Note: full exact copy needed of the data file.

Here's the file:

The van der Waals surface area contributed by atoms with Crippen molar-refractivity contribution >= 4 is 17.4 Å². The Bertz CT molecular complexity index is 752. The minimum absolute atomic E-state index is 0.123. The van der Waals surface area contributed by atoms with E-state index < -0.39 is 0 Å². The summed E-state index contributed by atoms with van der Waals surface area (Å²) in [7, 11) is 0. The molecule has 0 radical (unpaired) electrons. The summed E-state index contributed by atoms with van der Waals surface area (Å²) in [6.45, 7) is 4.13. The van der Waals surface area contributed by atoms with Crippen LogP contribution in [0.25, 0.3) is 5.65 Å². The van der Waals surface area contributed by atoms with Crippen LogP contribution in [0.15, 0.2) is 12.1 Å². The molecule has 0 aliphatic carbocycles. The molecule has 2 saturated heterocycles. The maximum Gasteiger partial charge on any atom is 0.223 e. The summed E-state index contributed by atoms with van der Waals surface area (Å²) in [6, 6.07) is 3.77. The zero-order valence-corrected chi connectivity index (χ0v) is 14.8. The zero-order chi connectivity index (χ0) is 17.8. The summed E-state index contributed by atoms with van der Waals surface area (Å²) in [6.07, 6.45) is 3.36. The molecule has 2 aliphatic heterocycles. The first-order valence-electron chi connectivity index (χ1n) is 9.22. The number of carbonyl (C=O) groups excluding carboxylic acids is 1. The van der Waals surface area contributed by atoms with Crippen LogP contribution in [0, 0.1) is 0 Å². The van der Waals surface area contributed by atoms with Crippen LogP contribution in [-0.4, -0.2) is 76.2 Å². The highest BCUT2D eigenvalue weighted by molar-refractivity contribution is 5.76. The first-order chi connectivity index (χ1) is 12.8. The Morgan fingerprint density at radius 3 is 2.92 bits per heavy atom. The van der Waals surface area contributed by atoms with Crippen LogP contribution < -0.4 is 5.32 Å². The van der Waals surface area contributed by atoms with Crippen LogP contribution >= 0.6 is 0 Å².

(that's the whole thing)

The van der Waals surface area contributed by atoms with Crippen molar-refractivity contribution >= 4 is 17.4 Å². The Bertz CT molecular complexity index is 752. The minimum absolute atomic E-state index is 0.123. The van der Waals surface area contributed by atoms with E-state index < -0.39 is 0 Å². The summed E-state index contributed by atoms with van der Waals surface area (Å²) in [7, 11) is 0. The molecule has 0 radical (unpaired) electrons. The summed E-state index contributed by atoms with van der Waals surface area (Å²) in [6.45, 7) is 4.13. The van der Waals surface area contributed by atoms with Crippen LogP contribution in [0.25, 0.3) is 5.65 Å². The van der Waals surface area contributed by atoms with Crippen LogP contribution in [0.15, 0.2) is 12.1 Å². The molecule has 0 aliphatic carbocycles. The molecule has 2 saturated heterocycles. The maximum Gasteiger partial charge on any atom is 0.223 e. The summed E-state index contributed by atoms with van der Waals surface area (Å²) in [6, 6.07) is 3.77. The zero-order valence-corrected chi connectivity index (χ0v) is 14.8. The zero-order chi connectivity index (χ0) is 17.8. The summed E-state index contributed by atoms with van der Waals surface area (Å²) in [6.07, 6.45) is 3.36. The molecule has 2 aliphatic heterocycles. The first-order valence-electron chi connectivity index (χ1n) is 9.22. The number of carbonyl (C=O) groups excluding carboxylic acids is 1. The van der Waals surface area contributed by atoms with Crippen LogP contribution in [0, 0.1) is 0 Å². The van der Waals surface area contributed by atoms with Crippen LogP contribution in [-0.4, -0.2) is 76.2 Å². The highest BCUT2D eigenvalue weighted by molar-refractivity contribution is 5.76. The first-order chi connectivity index (χ1) is 12.8. The Morgan fingerprint density at radius 3 is 2.92 bits per heavy atom. The van der Waals surface area contributed by atoms with Crippen LogP contribution < -0.4 is 5.32 Å². The van der Waals surface area contributed by atoms with Crippen LogP contribution >= 0.6 is 0 Å².